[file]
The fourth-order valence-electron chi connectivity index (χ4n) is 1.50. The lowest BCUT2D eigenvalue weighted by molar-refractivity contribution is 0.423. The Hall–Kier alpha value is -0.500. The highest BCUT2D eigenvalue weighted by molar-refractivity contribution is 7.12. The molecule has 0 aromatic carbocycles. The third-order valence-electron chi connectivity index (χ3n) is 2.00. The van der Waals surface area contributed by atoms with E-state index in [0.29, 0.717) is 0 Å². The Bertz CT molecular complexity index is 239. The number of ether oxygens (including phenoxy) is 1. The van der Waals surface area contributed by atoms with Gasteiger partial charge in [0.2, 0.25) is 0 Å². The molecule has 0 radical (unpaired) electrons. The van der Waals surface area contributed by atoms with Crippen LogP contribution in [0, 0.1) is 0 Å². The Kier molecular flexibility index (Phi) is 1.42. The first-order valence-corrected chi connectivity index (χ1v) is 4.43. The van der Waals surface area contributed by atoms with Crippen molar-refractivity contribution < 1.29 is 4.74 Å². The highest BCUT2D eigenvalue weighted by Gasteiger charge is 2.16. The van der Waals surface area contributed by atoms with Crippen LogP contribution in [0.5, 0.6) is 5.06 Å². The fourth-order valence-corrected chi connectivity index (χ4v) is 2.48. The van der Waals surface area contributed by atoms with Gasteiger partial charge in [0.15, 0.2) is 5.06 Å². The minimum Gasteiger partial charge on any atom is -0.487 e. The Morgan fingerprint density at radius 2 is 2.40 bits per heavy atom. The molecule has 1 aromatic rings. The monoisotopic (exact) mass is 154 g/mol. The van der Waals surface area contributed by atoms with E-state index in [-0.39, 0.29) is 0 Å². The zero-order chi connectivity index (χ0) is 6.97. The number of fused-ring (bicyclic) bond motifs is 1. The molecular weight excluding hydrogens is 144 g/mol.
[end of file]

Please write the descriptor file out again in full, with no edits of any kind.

The fourth-order valence-electron chi connectivity index (χ4n) is 1.50. The lowest BCUT2D eigenvalue weighted by molar-refractivity contribution is 0.423. The Hall–Kier alpha value is -0.500. The highest BCUT2D eigenvalue weighted by molar-refractivity contribution is 7.12. The molecule has 0 aromatic carbocycles. The third-order valence-electron chi connectivity index (χ3n) is 2.00. The van der Waals surface area contributed by atoms with E-state index in [0.29, 0.717) is 0 Å². The Bertz CT molecular complexity index is 239. The number of ether oxygens (including phenoxy) is 1. The van der Waals surface area contributed by atoms with Gasteiger partial charge in [0.2, 0.25) is 0 Å². The molecule has 0 radical (unpaired) electrons. The van der Waals surface area contributed by atoms with Crippen LogP contribution in [0, 0.1) is 0 Å². The Kier molecular flexibility index (Phi) is 1.42. The first-order valence-corrected chi connectivity index (χ1v) is 4.43. The van der Waals surface area contributed by atoms with Crippen molar-refractivity contribution < 1.29 is 4.74 Å². The highest BCUT2D eigenvalue weighted by Gasteiger charge is 2.16. The van der Waals surface area contributed by atoms with Crippen LogP contribution in [0.5, 0.6) is 5.06 Å². The fourth-order valence-corrected chi connectivity index (χ4v) is 2.48. The van der Waals surface area contributed by atoms with Gasteiger partial charge in [0.15, 0.2) is 5.06 Å². The minimum Gasteiger partial charge on any atom is -0.487 e. The Morgan fingerprint density at radius 2 is 2.40 bits per heavy atom. The molecule has 1 aromatic rings. The monoisotopic (exact) mass is 154 g/mol. The van der Waals surface area contributed by atoms with E-state index in [-0.39, 0.29) is 0 Å². The zero-order chi connectivity index (χ0) is 6.97. The number of fused-ring (bicyclic) bond motifs is 1. The molecular weight excluding hydrogens is 144 g/mol.